Project Summary

Role of Curli Fimbriae in Attachment of Shiga toxin-producing and Enterohemorrhagic Escherichia coli (STEC and EHEC) on Raw and Ready-to-eat Beef Products

Principle Investigator(s):
Jinru Chen, Ph.D.
The University of Georgia
Completion Date:
May 2004



Enterohemorrhagic Escherichia coli (EHEC) is a group of important foodborne pathogens that are associated with severe enteric and systematic diseases such as hemorrhagic colitis (HC), hemolytic uremic syndrome (HUS), and thrombotic thrombocytopenic purpura (TTP) (Fey et al., 2000; Karmali, 1989; Sussman, 1997). Outbreaks of EHEC infection have been linked to the consumption of undercooked ground beef as well as ready-to-eat beef products, such as salami (Blanco et al., 1996; CDC, 1995; Duffy et al., 2000). Contamination of beef in the processing environment can occur at any stage from slaughtering to packaging. A survey conducted in the Northwestern regions of the U.S. revealed that the prevalence of EHEC O157:H7 in pre-eviscerated, post-eviscerated, and post-processed beef carcasses was 43% (148 of 341), 18% (59 of 332), and 2% (6 of 330), respectively (Elder et al., 2000). 

EHEC attachment to meat as well as to other surfaces is a complex process that can be influenced by the properties of both EHEC cells and their contact surfaces. Cells of EHEC express curli, a thin, wiry, and aggregative surface appendage (Cookson et al., 2002; Prigent-Combaret et al., 2000; 2001; Vidal et al., 1998), which appears as a ~ 4-12 nm protein fiber under a transmission electron microscope (Chapman et al., 2002; Olsen et al., 1989). Over-expressed curli often forms an interconnecting mesh between EHEC cells. Curli expression in E. coli can be induced by low osmotic condition, nutritional starvation, and lower than optimal growth temperatures (Olsen et al., 1989; 1993).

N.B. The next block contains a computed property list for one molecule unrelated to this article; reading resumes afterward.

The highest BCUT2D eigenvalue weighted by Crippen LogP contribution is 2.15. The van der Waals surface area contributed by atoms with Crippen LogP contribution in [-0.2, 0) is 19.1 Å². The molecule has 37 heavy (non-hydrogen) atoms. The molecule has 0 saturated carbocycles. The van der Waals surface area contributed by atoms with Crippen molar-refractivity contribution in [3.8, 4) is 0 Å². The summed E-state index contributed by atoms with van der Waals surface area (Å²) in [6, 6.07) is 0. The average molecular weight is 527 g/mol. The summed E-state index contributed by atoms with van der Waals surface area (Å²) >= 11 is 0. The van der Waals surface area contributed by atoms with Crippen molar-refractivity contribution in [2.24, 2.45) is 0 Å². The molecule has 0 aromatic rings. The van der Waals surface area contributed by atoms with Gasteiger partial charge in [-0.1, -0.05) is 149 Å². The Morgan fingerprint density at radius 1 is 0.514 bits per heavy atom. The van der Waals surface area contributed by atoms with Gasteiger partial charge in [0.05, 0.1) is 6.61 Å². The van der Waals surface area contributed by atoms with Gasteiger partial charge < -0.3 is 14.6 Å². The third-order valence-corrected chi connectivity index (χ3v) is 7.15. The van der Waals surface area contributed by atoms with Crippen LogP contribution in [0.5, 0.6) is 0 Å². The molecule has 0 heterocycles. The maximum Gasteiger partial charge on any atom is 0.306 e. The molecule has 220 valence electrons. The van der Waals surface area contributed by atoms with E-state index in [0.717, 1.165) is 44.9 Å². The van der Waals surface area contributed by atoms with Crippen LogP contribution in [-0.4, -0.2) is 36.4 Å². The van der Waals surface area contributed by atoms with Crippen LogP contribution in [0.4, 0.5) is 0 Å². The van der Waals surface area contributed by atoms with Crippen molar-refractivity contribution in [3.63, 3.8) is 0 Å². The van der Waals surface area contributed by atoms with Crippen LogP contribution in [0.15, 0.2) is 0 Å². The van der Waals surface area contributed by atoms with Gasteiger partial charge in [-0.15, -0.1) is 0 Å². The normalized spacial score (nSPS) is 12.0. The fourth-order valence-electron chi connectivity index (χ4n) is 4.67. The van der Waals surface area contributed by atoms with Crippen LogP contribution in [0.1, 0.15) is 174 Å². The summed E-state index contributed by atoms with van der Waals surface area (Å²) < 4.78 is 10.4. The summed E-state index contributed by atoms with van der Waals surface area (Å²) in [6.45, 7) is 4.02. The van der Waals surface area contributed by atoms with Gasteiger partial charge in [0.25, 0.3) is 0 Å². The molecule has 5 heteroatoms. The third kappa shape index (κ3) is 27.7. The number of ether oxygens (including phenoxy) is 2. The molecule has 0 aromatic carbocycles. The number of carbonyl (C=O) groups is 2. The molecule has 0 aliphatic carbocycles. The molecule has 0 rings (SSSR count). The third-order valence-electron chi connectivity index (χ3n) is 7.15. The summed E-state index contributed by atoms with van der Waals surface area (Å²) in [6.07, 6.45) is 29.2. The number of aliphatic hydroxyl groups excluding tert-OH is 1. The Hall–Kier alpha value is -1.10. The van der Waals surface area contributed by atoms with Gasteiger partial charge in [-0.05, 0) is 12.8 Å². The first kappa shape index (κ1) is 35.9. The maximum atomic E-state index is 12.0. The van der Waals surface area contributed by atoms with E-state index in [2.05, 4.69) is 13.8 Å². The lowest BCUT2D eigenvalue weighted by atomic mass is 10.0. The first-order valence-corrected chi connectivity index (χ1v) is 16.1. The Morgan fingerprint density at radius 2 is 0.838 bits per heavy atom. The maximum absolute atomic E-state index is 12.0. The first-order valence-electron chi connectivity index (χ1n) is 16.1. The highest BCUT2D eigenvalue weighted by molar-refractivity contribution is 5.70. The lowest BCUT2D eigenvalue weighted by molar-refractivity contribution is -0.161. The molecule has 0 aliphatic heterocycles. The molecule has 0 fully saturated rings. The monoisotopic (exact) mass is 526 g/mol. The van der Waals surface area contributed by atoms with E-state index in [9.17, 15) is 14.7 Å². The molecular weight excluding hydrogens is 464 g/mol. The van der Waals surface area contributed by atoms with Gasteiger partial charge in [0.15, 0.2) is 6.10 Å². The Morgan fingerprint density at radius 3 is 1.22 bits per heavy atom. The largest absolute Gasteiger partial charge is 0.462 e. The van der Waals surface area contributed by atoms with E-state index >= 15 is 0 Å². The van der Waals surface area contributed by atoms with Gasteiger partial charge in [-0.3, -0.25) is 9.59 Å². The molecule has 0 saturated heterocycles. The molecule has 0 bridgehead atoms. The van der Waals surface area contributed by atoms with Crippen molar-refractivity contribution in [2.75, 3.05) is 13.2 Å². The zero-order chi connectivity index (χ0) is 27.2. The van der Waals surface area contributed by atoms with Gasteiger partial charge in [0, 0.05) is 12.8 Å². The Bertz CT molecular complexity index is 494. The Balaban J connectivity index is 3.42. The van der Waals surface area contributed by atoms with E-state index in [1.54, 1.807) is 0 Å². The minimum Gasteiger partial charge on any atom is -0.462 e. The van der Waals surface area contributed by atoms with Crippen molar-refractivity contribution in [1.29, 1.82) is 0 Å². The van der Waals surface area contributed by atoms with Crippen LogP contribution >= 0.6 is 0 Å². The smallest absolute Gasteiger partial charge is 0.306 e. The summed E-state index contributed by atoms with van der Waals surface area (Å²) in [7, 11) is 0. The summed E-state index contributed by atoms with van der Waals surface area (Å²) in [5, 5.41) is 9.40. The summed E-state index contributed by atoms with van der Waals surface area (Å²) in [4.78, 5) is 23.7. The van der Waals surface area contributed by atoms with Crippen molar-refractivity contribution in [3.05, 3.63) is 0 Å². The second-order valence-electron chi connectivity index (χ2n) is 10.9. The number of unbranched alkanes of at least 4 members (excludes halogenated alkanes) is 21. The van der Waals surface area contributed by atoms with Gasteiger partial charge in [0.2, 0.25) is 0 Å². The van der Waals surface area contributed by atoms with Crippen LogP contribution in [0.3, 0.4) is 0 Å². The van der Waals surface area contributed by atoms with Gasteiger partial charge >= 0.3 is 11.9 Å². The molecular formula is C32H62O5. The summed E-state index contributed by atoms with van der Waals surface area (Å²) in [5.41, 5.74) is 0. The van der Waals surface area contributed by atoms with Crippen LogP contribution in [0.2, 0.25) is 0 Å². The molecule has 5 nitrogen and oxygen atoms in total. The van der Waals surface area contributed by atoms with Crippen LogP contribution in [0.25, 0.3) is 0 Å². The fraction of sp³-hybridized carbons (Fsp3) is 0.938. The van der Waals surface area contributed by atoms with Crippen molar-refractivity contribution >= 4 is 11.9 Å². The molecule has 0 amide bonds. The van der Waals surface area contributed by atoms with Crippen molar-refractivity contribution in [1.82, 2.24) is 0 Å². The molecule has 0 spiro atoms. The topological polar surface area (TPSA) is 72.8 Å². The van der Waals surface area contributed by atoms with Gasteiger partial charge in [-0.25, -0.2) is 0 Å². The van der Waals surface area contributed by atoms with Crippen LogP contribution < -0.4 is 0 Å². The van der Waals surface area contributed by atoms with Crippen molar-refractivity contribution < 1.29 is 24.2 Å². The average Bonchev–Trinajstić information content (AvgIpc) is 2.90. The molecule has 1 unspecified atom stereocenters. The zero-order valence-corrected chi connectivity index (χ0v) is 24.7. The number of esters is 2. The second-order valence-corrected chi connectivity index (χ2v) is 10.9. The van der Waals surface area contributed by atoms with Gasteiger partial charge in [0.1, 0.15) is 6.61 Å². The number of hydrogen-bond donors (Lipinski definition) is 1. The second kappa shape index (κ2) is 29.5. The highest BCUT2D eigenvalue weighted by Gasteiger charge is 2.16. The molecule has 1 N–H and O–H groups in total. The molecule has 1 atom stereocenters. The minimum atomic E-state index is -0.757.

Curli enables E. coli to adhere to fibronectin, laminin, and plasminogen (Arnqvist et al., 1992; Gophna et al., 2001; Olsen et al., 1993; Sjobring et al., 1994). These proteins are present in the connective and adipose tissues between the skin and the skeletal tissues of animals. Curli expression in E. coli is controlled by two divergently transcribed operons, csgBA and csgDEFG. The csgA encodes a major subunit of curli protein while the csgB encodes a cell surface protein, which acts as a nucleator for CsgA monomer and is responsible for polymerization of curli fimbriae (Hammar et al., 1995; Bian and Normark, 1997). The CsgD is a transcriptional activator necessary for curli expression, and CsgG is an outer membrane lipoprotein involved in extracellular stabilization of CsgA and CsgB (Loferer et al., 1997). The CsgE and CsgF are chaperone-like and act as a nucleator protein, respectively. Both proteins are required for proper nucleation of CsgA on CsgB (Chapman  et al., 2002).  

The stated objectives for this work were:

  1. To investigate the distribution of the curli subunit gene (csgA) and the expression of curli fimbriae in STEC and EHEC;
  2. To determine the rate of curli expression on beef-based microbiological media at various incubation temperatures;
  3. To identify genetic modifications that convert curli-producing to non curli-producing cells or vice versa; and 
  4. To determine the role of curli in attachment of STEC and EHEC on raw and ready-to-eat beef products  

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